Once again we welcome Laurie Lamon to our pages. In her last post for us, she analyzed Dahlia Ravikovitch’s fearsome poem “Hovering at a Low Altitude.”


A workman has nailed silver
disks over the holes they
drilled, diligent and musical,
we had thought, turning
pages inside the classroom.
Territorial, they’ve returned,
beaks puzzling surface and edge.

At my mother’s house, plastic
snakes nailed to the second
story have weathered, shedding
flecks of black into field grass
where seasons of feral cats
live uneasily. Has she given
them pet names, calling
from the porch as she used
to call up the stairs to us?
karl lal meme jo  slid like beads
of mercury, and the dinner
ware that wrangled loose
when she slammed over
and over the narrow drawer.

Published with permission of the author.


LaurieLamonLaurie Lamon’s poems have appeared in journals and magazines including “The Atlantic Monthly,” “The New Republic,” “Ploughshares,” “Arts & Letters Journal of Contemporary Culture,” “The Literary Review,” “180 More Extraordinary Poems for Ordinary Days,” edited by Billy Collins,” and others.  Her poetry collections include The Fork Without Hunger, 2005, and  Without Wings, 2009. She is the recipient of a Pushcart Prize and was selected by Donald Hall as a Witter Bynner Fellow in 2007. She is a professor of English at Whitworth University in Spokane.  Ms. Lamon is at work on a collection entitled Over Joy. Visit her website at laurielamon.com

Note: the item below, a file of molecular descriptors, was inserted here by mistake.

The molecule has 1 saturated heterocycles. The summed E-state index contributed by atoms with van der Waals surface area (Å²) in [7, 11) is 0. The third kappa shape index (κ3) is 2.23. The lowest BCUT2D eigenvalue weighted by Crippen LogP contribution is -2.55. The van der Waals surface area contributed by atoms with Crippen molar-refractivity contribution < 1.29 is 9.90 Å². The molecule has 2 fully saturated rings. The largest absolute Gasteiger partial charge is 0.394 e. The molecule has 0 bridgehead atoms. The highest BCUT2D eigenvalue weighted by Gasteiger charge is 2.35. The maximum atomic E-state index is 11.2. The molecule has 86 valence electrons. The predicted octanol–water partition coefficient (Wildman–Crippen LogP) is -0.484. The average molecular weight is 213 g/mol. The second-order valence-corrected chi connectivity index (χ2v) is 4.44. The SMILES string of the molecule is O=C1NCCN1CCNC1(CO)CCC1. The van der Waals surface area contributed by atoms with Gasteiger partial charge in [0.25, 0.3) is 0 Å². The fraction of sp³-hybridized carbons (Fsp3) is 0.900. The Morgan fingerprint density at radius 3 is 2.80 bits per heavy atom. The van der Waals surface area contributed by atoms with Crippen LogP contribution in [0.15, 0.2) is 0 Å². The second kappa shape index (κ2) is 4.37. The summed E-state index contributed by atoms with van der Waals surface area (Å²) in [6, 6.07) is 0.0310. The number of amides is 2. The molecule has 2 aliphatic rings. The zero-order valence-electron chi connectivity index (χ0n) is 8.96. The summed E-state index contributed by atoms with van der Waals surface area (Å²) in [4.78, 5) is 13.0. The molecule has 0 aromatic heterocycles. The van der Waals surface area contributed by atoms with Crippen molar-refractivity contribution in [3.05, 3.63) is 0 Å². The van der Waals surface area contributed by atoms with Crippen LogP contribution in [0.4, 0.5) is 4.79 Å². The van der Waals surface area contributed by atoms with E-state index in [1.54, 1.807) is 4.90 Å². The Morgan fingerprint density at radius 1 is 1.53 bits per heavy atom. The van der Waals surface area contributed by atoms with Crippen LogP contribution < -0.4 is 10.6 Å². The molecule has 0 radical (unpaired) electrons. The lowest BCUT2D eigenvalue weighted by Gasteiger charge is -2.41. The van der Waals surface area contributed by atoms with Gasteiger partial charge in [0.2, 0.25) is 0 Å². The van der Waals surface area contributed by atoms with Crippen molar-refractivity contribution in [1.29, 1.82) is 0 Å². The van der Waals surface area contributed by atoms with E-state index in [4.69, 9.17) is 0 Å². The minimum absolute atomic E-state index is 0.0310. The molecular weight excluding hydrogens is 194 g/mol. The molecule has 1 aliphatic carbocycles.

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  • billgncs October 19, 2014 at 11:31 am

    We have a cabin in Wyoming that the woodpeckers constantly drill upon. This took me back to that place.